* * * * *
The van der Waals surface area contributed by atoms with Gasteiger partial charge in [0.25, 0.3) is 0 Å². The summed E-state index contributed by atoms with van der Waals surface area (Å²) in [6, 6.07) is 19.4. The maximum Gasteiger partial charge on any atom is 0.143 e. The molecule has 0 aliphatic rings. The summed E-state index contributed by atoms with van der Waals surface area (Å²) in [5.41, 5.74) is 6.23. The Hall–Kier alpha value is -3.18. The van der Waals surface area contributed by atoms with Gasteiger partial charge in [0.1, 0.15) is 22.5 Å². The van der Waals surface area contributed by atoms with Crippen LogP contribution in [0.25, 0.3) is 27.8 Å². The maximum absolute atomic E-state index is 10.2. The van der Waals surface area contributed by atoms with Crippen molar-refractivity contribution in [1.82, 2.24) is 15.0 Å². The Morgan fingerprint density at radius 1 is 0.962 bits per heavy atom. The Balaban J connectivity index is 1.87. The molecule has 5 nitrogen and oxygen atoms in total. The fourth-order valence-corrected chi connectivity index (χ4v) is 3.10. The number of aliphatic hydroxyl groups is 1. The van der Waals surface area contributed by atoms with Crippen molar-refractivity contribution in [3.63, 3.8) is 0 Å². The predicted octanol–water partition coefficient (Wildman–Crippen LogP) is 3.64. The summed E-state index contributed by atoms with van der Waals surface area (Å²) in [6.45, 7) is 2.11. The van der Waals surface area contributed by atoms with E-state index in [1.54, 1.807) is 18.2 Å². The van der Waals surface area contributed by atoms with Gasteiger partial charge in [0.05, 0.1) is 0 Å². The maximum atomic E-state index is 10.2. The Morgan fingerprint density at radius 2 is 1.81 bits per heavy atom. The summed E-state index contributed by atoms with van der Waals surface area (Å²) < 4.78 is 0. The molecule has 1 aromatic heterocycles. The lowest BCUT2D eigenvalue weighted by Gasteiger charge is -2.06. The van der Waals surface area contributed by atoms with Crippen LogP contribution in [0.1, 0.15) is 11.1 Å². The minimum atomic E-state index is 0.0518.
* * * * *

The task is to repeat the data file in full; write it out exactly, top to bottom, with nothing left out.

The van der Waals surface area contributed by atoms with Gasteiger partial charge in [0.25, 0.3) is 0 Å². The summed E-state index contributed by atoms with van der Waals surface area (Å²) in [6, 6.07) is 19.4. The maximum Gasteiger partial charge on any atom is 0.143 e. The molecule has 0 aliphatic rings. The summed E-state index contributed by atoms with van der Waals surface area (Å²) in [5.41, 5.74) is 6.23. The Hall–Kier alpha value is -3.18. The van der Waals surface area contributed by atoms with Gasteiger partial charge in [0.1, 0.15) is 22.5 Å². The van der Waals surface area contributed by atoms with Crippen LogP contribution in [0.25, 0.3) is 27.8 Å². The maximum absolute atomic E-state index is 10.2. The van der Waals surface area contributed by atoms with Crippen molar-refractivity contribution in [1.82, 2.24) is 15.0 Å². The Morgan fingerprint density at radius 1 is 0.962 bits per heavy atom. The Balaban J connectivity index is 1.87. The molecule has 5 nitrogen and oxygen atoms in total. The fourth-order valence-corrected chi connectivity index (χ4v) is 3.10. The number of aliphatic hydroxyl groups is 1. The van der Waals surface area contributed by atoms with Crippen molar-refractivity contribution in [3.63, 3.8) is 0 Å². The predicted octanol–water partition coefficient (Wildman–Crippen LogP) is 3.64. The summed E-state index contributed by atoms with van der Waals surface area (Å²) in [6.45, 7) is 2.11. The van der Waals surface area contributed by atoms with E-state index in [1.54, 1.807) is 18.2 Å². The van der Waals surface area contributed by atoms with Gasteiger partial charge in [0.05, 0.1) is 0 Å². The maximum atomic E-state index is 10.2. The Morgan fingerprint density at radius 2 is 1.81 bits per heavy atom. The summed E-state index contributed by atoms with van der Waals surface area (Å²) < 4.78 is 0. The molecule has 1 aromatic heterocycles. The lowest BCUT2D eigenvalue weighted by Gasteiger charge is -2.06. The van der Waals surface area contributed by atoms with Crippen LogP contribution in [0.1, 0.15) is 11.1 Å². The minimum atomic E-state index is 0.0518.